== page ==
Francine Bey spends her days making sure that some of the world’s most important networks are up, and stay up, 24/7. Whether those networks belong to hospitals, beverage companies, online gaming services, or naval warships, her job is to keep everything running like digital clockwork.
As Global operations lead for cloud managed services, Francine’s teams keep tabs on the day-to-day cloud environments of some 150 clients, many of them major global brands and organizations, for whom glitches or downtime could have major financial, security or customer-experience implications.
Her behind-the-scenes role is a high-pressure one and, as she herself says, not the most glamorous. Yet she talks about it with the enthusiasm and humor of someone for whom going to work is like opening a Christmas present every day of the year.
In fact, when she calls Christmas Day her favorite day, it’s her job she’s talking about. It’s the day where one of her client’s operations gets put to the ultimate test, when hundreds of thousands of young people across the globe go online to play the new gaming system they found under the tree, and when the complex cloud infrastructure that allows to them to play seamlessly needs to be failsafe.
Whenever Francine’s own son sits with his game console, it’s a reminder of a job well done. “I know that I'm helping to make sure that the data and the network work, so that he can text or talk to his friends real-time while he's playing that game,” she says. ”Just being that person in the background that makes sure that anytime he turns it on he has that ability, that's because of my day-to-day operate, and that's the fun part.”
The managed cloud services role isn’t just about keeping the petabytes flowing, however. It’s also about ensuring clients’ cloud capabilities are agile and scalable. “We’re looking ahead of what is out there, what's coming … to make sure that their environments are healthy, that we can sustain their environments, and that we can build them in the cloud for future projects and all the things they want to do.”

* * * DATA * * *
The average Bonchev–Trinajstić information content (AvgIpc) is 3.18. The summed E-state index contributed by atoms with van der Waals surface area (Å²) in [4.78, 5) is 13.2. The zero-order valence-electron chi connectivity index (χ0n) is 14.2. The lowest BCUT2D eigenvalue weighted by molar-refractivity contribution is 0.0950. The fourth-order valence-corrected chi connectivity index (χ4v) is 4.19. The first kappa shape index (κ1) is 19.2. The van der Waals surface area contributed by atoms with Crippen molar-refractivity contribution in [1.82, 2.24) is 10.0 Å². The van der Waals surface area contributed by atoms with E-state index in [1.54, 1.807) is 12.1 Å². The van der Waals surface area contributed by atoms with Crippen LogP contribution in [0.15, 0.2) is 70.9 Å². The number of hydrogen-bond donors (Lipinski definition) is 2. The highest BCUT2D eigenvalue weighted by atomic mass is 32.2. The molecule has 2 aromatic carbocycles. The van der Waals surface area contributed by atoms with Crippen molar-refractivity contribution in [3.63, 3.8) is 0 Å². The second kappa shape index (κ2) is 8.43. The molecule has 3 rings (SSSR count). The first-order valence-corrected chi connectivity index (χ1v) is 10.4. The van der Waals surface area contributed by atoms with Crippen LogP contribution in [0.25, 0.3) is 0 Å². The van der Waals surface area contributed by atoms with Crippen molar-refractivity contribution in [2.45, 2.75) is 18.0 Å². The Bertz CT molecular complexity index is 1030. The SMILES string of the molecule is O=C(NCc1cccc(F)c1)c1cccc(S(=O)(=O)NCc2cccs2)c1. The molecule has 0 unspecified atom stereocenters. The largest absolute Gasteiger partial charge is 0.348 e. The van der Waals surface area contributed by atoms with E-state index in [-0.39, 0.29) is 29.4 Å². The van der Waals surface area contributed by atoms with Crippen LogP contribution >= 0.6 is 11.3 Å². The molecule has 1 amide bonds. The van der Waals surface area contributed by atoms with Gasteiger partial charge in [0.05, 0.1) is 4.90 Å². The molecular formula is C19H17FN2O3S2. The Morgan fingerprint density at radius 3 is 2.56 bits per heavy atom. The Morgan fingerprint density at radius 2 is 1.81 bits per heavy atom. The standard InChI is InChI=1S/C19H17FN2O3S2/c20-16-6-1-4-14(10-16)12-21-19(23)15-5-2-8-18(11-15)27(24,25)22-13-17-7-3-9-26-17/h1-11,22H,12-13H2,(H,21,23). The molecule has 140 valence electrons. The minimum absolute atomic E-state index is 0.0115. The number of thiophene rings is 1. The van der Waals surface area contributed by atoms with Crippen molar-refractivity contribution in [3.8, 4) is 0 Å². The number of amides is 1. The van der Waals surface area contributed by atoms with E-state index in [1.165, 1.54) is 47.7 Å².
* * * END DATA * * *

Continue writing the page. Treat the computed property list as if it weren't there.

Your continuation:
Following her university degree in Communications and Economics, Francine was originally interested in the broadcasting industry. But working in the office of a value-added IT services reseller, she would often answer the customer help desk line when it was unmanned, and found that she had a knack of solving callers’ problems. Delighted at her innate ability, her employer supported her training to become a qualified IT engineer.
Now with Deloitte for a decade, Francine has seen the technology space expand in potential for women like herself. “There was a time when you couldn't find women in technology—and now we realize, especially at Deloitte, that women in technology is really the future. It's women that are innovative, women that are doing a lot of AI work that’s diverse and inclusive, women that that are doing a lot of the data analytics, and women that are building a lot of applications to solve problems.”
So, what advice would she give young women wondering whether a career in technology, and specifically the cloud, is right for them?
“I would say, run through the fields and figure out what it is you want to do. There's so much out there.”